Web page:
Ultimately we don’t know how a true process of creation happens. How is it that carrots look like carrots everywhere in the world? How did life spring from no life? How does life enter in the conception of a baby? In the world of conings, folks mention the work of the devas and nature spirits, which I see as one way of ‘defining’ what makes creation happen – but it remains a mystery. The point I want to make is that you don’t need to believe in conings or devas to realise quite viscerally that we can be more or less aligned with these mysterious forces – whether we them Life, or Origin, or Generativity… I think all these labels are pointing to the same reality.
When we do manage to achieve a space of alignment – inner and outer, individual and collective – we are so much more coherent than most other human activity in the world as it is playing out these days. Provided we don’t allow ourselves to drop that coherence and revert to identifying with the human-made world only, this shifts our energy and, ultimately, our capacity to co-create. Over time, coherence and resonance with our shared intention are the benchmarks that we are collectively tracking, because that’s where something can come into being. So, instead of desperately trying to make things work, we go where the juice is, where the least effort is required!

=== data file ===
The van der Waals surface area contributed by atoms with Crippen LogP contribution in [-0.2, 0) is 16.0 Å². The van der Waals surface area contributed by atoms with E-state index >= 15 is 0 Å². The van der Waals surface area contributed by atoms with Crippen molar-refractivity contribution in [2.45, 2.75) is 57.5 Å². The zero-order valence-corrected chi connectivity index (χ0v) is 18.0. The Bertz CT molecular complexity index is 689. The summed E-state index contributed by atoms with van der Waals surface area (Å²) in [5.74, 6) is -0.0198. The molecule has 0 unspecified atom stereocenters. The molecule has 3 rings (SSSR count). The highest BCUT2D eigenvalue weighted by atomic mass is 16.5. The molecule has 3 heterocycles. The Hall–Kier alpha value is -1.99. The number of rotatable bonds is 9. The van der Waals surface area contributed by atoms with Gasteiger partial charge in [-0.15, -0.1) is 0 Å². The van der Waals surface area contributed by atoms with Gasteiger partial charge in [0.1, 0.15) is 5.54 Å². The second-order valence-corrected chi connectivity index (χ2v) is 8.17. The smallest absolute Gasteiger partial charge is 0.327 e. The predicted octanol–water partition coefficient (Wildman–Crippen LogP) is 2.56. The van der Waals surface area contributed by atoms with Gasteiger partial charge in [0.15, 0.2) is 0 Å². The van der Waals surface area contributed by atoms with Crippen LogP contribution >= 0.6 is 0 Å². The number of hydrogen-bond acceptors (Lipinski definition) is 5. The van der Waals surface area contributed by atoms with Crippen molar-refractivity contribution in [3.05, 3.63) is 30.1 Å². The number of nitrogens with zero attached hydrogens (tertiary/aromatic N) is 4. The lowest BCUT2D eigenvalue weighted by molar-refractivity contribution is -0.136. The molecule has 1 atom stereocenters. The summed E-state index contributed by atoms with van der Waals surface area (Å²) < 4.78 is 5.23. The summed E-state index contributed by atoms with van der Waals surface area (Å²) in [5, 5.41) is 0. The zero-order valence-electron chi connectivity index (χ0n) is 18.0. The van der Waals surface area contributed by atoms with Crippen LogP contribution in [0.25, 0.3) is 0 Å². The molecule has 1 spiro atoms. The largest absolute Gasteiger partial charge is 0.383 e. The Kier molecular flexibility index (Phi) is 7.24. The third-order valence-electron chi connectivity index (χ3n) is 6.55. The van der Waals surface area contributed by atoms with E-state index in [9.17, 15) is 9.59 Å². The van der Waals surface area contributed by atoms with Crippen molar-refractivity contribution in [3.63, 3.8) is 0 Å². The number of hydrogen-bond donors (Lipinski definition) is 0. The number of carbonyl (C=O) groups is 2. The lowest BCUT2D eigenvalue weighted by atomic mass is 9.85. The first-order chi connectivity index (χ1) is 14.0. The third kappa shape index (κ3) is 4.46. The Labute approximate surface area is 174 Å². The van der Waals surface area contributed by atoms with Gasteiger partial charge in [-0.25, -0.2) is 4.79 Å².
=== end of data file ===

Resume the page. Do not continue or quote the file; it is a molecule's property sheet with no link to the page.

Feedback from Life
Going where the juice is, checking whether it is easy (enough), while staying connected to our shared intention builds on the assumption that the world is a helpful place. To be precise: ‘the world’ – meaning the man-made world – might not always be ‘helpful’, if we view things through a short-term lens. In that case, we probably need to zoom the lens out substantially in all directions, and to allow ourselves to trust the universe, trust Life. Even in the face of so much wounding, anger, hatred and fear.